James Madison’s Nightmare

I think this might be my favorite article on the topic I’ve read, ever. My excerpts:

Exacerbating all this political antagonism is the development that might distress Madison the most: media polarization, which has allowed geographically dispersed citizens to isolate themselves into virtual factions, communicating only with like-minded individuals and reinforcing shared beliefs. Far from being a conduit for considered opinions by an educated elite, social-media platforms spread misinformation and inflame partisan differences. Indeed, people on Facebook and Twitter are more likely to share inflammatory posts that appeal to emotion than intricate arguments based on reason. The passions, hyper-partisanship, and split-second decision making that Madison feared from large, concentrated groups meeting face-to-face have proved to be even more dangerous from exponentially larger, dispersed groups that meet online.

“The democratic character of the internet is itself posing a threat to democracy, and there’s no clear solution to the problem,” Persily told me. “Censorship, delay, demotion of information online, deterrence, and dilution of bad content—all pose classic free-speech problems, and everyone should be concerned at every step of the government regulatory parade.”

The best way of promoting a return to Madisonian principles, however, may be one Madison himself identified: constitutional education. In recent years, calls for more civic education have become something of a national refrain. But the Framers themselves believed that the fate of the republic depended on an educated citizenry.

These are dangerous times: The percentage of people who say it is “essential” to live in a liberal democracy is plummeting, everywhere from the United States to the Netherlands. Support for autocratic alternatives to democracy is especially high among young people. In 1788, Madison wrote that the best argument for adopting a Bill of Rights would be its influence on public opinion. As “the political truths” declared in the Bill of Rights “become incorporated with the national sentiment,” he concluded, they would “counteract the impulses of interest and passion.” Today, passion has gotten the better of us.

Read the whole thing: America Is Living James Madison’s Nightmare

Side note: I’ve been enjoying Laws and Sausages, which is a great, if nascent attempt at fun constitutional education.

Weekly Roundup

My favorite links from this week:

Lastly, I reasd through Mario Puzo’s The Godfather (which the movie was based on) in something like 3 days. It was an easy, fun read, so much so that I’ve moved on to the next book, The Sicilian. Reading goals for this year are on-track (40 books).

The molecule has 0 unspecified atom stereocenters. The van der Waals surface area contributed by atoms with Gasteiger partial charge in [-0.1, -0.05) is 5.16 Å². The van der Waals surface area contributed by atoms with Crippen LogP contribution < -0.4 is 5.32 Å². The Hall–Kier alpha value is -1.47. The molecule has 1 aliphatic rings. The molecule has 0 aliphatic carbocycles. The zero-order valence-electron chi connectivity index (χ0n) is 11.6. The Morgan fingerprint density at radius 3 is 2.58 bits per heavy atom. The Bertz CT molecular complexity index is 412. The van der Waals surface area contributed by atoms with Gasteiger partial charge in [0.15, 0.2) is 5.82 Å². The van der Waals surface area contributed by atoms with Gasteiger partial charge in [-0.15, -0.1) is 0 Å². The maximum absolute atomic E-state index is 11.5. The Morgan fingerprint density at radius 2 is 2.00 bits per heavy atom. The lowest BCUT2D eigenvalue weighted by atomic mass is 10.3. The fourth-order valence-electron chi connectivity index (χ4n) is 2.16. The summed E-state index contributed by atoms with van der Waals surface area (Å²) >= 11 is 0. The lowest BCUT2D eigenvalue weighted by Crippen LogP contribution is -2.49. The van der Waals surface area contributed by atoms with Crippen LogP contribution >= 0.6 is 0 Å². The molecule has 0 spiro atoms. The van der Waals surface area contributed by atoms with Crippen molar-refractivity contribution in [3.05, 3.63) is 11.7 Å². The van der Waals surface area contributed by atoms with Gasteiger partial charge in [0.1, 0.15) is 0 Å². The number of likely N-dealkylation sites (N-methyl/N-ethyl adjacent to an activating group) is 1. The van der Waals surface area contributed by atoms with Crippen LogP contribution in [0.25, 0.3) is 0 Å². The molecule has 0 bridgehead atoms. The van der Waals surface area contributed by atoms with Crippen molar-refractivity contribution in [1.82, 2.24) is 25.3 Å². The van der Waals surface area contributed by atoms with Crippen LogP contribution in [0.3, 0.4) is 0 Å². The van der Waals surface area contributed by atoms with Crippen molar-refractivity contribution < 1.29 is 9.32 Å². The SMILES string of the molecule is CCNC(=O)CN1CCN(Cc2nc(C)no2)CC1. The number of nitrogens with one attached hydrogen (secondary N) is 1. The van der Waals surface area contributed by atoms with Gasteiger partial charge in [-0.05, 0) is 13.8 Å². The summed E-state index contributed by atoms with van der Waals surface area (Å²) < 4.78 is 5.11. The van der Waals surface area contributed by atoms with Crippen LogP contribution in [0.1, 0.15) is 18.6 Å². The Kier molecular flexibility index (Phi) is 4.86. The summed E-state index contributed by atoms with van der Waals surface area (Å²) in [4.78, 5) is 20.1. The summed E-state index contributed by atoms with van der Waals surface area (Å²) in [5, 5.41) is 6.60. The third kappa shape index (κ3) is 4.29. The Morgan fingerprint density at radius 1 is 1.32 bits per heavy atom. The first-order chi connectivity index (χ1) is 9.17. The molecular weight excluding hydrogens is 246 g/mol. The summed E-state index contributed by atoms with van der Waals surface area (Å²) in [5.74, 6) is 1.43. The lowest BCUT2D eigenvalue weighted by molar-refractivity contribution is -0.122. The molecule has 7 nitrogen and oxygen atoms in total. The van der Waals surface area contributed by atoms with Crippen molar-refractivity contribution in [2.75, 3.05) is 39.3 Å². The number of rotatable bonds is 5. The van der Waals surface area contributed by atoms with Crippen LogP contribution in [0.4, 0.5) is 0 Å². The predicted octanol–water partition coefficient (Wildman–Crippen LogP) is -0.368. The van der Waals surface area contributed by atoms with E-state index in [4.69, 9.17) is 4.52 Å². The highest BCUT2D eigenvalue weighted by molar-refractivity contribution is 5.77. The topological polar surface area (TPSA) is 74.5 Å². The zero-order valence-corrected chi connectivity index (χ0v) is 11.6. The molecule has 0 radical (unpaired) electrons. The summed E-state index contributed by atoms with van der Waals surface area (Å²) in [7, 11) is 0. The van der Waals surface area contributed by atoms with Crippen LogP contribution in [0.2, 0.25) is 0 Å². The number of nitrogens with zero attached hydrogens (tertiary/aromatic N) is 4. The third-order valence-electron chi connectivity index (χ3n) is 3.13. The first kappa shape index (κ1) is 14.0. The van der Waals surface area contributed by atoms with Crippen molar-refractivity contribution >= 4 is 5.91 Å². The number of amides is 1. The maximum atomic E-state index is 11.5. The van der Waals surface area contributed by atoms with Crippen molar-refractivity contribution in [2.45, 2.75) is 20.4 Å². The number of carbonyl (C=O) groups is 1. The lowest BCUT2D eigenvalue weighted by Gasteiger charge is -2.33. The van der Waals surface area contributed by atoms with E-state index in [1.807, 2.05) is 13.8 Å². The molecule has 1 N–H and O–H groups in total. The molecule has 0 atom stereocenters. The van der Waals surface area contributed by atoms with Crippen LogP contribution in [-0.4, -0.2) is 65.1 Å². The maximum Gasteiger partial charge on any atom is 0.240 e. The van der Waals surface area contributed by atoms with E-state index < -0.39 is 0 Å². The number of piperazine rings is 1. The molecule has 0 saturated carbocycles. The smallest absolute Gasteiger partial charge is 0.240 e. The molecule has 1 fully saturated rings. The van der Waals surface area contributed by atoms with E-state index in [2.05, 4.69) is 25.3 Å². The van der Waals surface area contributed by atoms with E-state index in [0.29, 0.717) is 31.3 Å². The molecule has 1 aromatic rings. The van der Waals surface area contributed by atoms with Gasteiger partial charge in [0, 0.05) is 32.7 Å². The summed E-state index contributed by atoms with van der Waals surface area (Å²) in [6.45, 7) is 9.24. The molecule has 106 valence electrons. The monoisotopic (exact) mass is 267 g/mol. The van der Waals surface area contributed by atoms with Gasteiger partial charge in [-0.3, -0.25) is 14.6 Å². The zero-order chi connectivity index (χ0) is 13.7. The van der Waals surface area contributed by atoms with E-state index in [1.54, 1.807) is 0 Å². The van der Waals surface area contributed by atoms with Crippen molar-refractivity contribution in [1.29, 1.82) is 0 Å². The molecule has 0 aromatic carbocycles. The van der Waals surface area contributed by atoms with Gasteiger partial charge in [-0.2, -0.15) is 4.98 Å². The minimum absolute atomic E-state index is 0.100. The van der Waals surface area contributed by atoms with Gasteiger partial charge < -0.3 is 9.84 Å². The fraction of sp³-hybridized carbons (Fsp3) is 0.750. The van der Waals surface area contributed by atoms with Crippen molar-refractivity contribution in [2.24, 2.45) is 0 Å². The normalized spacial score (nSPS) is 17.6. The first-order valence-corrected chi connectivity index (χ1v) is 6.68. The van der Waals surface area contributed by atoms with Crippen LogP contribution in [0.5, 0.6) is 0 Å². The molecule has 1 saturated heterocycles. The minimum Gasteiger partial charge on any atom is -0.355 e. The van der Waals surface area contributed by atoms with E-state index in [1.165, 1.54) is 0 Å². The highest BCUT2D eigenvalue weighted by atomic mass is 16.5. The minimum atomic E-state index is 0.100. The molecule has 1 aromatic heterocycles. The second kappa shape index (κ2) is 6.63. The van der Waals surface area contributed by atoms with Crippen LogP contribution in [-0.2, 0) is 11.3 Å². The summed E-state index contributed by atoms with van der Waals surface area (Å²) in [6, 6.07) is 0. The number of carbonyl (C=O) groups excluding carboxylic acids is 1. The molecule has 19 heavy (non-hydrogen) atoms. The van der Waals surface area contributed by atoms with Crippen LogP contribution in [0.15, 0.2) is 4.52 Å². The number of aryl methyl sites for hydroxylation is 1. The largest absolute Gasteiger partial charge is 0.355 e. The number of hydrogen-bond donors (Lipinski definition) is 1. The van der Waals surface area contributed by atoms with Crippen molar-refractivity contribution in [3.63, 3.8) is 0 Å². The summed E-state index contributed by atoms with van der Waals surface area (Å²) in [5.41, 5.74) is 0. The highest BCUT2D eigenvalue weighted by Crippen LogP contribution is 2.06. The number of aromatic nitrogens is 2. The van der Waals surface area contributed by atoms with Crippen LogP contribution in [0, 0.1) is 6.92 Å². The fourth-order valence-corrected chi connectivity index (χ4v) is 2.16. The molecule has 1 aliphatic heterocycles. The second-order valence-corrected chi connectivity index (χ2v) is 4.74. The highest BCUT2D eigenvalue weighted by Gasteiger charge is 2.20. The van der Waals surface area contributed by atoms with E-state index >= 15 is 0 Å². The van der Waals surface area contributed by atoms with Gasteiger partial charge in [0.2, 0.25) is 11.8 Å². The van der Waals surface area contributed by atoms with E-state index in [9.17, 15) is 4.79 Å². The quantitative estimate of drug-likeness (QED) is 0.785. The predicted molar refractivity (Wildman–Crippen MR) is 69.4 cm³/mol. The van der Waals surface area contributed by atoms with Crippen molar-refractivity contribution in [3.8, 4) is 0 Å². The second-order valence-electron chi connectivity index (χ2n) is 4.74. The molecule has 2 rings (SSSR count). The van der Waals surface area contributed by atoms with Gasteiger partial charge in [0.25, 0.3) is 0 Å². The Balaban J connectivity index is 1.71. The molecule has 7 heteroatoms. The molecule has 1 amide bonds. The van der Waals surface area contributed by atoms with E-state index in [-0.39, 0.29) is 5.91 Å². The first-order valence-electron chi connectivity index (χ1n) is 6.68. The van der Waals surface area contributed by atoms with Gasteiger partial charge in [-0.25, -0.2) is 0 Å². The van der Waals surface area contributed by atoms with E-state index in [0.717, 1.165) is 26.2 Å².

Gridlock

While reading Bureaucracy As Active Ingredient it struck me that there is a parallel here with the design of our federal government.

The article essentially explains that the cost of working through a bureaucracy is part of the design of a system that requires a high cost. Makes sense. A different kind of cost perhaps better suited to healthcare than simply charging more money.

I remember in my high school government class being taught that our federal government was designed to “check the best and worst impulses of man”. I’ve searched for this quote and while I seem to remember it coming from Thomas Jefferson, I can’t find any sources to back that up.

Nonetheless, I think this explains a lot about our current politics. What we have is essentially gridlock. And while that frustrates many people, I think it’s very important to remember that this is not a flaw. This is a design choice.

The framers saw the downside to a federal government with lots of power that was able to move quickly. And they wanted to make sure that anything really worth accomplishing passed the same sort of bar that Slate Star Codex describes in healthcare today.

And, remember, even if the majority of the population wants something accomplished, that shouldn’t actually be enough to simply allow the government to proceed. They’ve also got to watch out for the minority opinion, to keep their voices from being snuffed out.

(Coincidentally, I also think you can look at the electoral college through the same lens. The frequent calls for its abolition seem similarly misguided to me — it’s by design that the President isn’t elected by a direct vote.)

This is one of the reasons that I (personally) don’t really expect the government to accomplish anything for me. Expecting it to move fast and get things accomplished goes completely against the design of the system and the intent of the framers.

However, if enough people really believe that something ought to be done, then it’s possible for them to band together, strategize, and get it done. And if they are successful in working through the gridlock, then the results of their accomplishment will endure. For decades if not centuries.

If you haven’t seen the movie Lincoln, I can’t recommend it enough. Aside from being entertaining and dramatic, it’s also a terrific reminder of how difficult it was to get anything of meaning accomplished in the federal government, such as abolishing slavery! One of the reasons I love the movie so much is because the important characters never once complain about the government or about politics while working incredibly hard to get something of immense meaning accomplished.

They still believed in the system even though much of the country (in their eyes) was so very wrong about their attitudes.

For my money I can’t think of a better clip to share than this: